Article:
Rwanda: 14 years out of the mire

April 11, 2008 12:00 am

, NAIROBI, April 9 – It’s been 14 years since the dreadful ethnic bloodbath in Rwanda claimed nearly one million lives, and this week from April 7 to April 13 the Rwandese government through all its embassies around the globe will commemorate the 1994 Genocide that threatened to cripple that country.

The theme of this year’s celebration is, ‘Let’s commemorate Genocide while fighting its ideology, rendering support to survivors and striving for development.’

The fete will serve to remind Rwanda and the world at large of the tragic events of the Genocide to keep the memory fresh and ensure that a repeat performance is not witnessed anywhere in the world.

The massacre was preceded by the assassination of the then Rwandan President Juvenal Habyalimana and Burundi’s President Cyprien Ntaryamira, as they returned from a meeting in Tanzania. The small jet carrying the two presidents was shot down by ground-fired missiles as it approached Rwanda’s Kigali airport.

Immediately after this, Rwanda plunged into a wave of political violence where Hutu extremists began targeting the Tutsis for annihilation.

Rwanda is one of the smallest countries in Central Africa, with a population of just seven million people, and is comprised of two main ethnic groups, the Hutu and the Tutsi.

Although the Hutus account for 90 percent of the population, in the past, the Tutsi minority was considered the aristocracy of Rwanda and dominated Hutu peasants for decades, especially when Rwanda was under Belgian colonial rule.

Following independence from Belgium in 1962, the Hutu majority seized power and reversed the roles, oppressing the Tutsis through systematic discrimination and acts of violence.

As a result, over 200,000 Tutsis fled to neighbouring countries and formed a rebel guerrilla army, the Rwandan Patriotic Front (RPF).

In 1990, the rebel army invaded Rwanda and forced Hutu President Juvenal Habyalimana to sign an accord that provided for power sharing between the Hutus and the Tutsis.

The animosity between them began to grow and though tireless efforts were made to unite the two groups, the ethnic divisions just wouldn’t go away.

The international community including the United Nations (UN) has been in the spotlight for allowing the conflict to get to the point of no return, when nothing could be salvaged and hundreds of thousands of people had been killed.

Rwanda’s ambassador to Kenya George Kayonga launched the celebrations on Tuesday and indicated that the country had made great strides towards reconstruction and recovery, key among them reconciling the people, expanding the economy, rebuilding the infrastructure and promoting gender balance over the last one and a half decades.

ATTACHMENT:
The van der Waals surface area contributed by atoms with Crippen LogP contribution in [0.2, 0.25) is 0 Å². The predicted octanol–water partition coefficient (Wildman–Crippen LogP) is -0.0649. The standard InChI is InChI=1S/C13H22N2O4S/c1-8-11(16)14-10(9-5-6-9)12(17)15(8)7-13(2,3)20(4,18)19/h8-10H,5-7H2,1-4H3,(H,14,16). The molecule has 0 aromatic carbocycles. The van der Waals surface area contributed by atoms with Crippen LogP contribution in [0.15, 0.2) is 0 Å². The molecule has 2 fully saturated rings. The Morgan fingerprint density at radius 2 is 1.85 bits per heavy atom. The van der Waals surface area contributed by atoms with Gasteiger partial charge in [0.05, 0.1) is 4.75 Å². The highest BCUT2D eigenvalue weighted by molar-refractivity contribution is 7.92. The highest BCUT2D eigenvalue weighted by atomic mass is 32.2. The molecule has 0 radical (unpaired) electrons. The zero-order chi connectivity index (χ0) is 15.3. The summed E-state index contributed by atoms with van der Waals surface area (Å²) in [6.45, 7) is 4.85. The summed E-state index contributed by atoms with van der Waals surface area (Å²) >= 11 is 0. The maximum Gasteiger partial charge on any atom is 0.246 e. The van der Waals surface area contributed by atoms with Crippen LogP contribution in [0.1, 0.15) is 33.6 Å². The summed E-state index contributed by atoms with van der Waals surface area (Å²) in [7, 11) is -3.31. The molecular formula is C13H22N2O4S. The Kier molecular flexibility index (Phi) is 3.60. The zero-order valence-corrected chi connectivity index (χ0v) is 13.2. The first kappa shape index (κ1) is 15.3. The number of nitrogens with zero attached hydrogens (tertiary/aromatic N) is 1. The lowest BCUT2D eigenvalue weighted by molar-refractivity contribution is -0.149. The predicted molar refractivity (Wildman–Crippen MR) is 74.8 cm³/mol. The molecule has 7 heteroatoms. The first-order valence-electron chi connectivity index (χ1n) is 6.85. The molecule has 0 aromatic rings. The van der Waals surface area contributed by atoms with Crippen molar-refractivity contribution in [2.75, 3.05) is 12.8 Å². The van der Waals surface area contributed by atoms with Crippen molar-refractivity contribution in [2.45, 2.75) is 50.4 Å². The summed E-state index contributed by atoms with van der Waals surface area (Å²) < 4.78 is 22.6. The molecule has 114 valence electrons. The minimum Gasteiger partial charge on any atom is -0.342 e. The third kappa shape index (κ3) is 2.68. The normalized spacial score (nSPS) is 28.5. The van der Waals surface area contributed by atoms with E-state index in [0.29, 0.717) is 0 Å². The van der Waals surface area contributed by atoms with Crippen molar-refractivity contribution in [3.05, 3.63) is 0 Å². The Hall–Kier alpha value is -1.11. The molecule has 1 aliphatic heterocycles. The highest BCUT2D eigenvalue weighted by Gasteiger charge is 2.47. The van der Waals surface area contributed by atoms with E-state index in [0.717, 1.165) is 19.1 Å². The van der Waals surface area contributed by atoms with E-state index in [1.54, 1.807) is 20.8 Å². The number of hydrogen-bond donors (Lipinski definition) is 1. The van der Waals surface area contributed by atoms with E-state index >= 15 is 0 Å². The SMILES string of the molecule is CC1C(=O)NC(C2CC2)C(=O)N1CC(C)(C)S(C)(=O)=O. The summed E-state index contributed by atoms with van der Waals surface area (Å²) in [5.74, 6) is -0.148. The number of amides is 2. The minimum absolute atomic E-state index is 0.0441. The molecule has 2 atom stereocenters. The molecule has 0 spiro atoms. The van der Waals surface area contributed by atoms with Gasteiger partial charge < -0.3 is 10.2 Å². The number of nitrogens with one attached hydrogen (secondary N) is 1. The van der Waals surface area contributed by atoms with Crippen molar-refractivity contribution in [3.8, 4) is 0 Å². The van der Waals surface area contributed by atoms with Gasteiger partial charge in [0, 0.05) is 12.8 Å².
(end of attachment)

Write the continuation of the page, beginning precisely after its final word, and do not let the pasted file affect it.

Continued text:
The country also boasts of a growth rate of between six to seven percent per annum, an improvement that has been recorded over the last five years.

“We continue to see more foreign investors attracted to our country,” he noted.

Events that unfolded during the massacre led to the destruction of Rwanda’s infrastructure, halting the economy of the small nation.

Fighting rebels made away with literally anything that came in their paths and destroyed everything they could not loot.

But now, the Ambassador said the country had set the best example in the globe on gender issues, especially with the 48 percent representation of women in Parliament. Kayonga attributed this to the affirmative action adopted by his government.

“This was a deliberate effort by us; it’s our way of doing it,” he stated.

Besides this, women also receive key appointments to public and private sector institutions.

Rwanda has also made purposeful efforts to reconcile warring communities and quell the fierce animosity between the Hutus and Tutsis.

However the Ambassador admitted that challenges still lay in wiping out the deep-rooted genocide mentality.

“There are some people who are bent on the genocide ideology. So it is two sided, at one point you are trying to reconcile a people but at the same time you are following up on those who are negating the ethnic animosity,” noted Kayonga.

The diplomat however noted that all those behind the crimes against humanity must face the full force of the law.

He said that some foreign nations, some of which were accused of fuelling the ill feeling, continue to hamper efforts to bring the perpetrators to book.

“Tremendous progress has been made but there is still a lot to be done. The prime suspects are still out there but we have not lost hope. They are fugitives wherever they are and one day justice will be done,” said the diplomat.

Over 100,000 people were arrested following the massacre and 60,000 of these have been released to go through the community court system known as ‘Kacaca’.

Under this system the convicts are given an opportunity to confess and those found guilty are handed various community service sentences.

The main financiers and planners of the genocide including the prime suspect Felicien Kabuga have not been arrested.

Kabuga was last seen in Kenya, and efforts to have him arrested have not yielded any fruit.  Authorities believe he may be hiding in Kenya or one of the neighbouring countries where he has vast interests in the real estate business.


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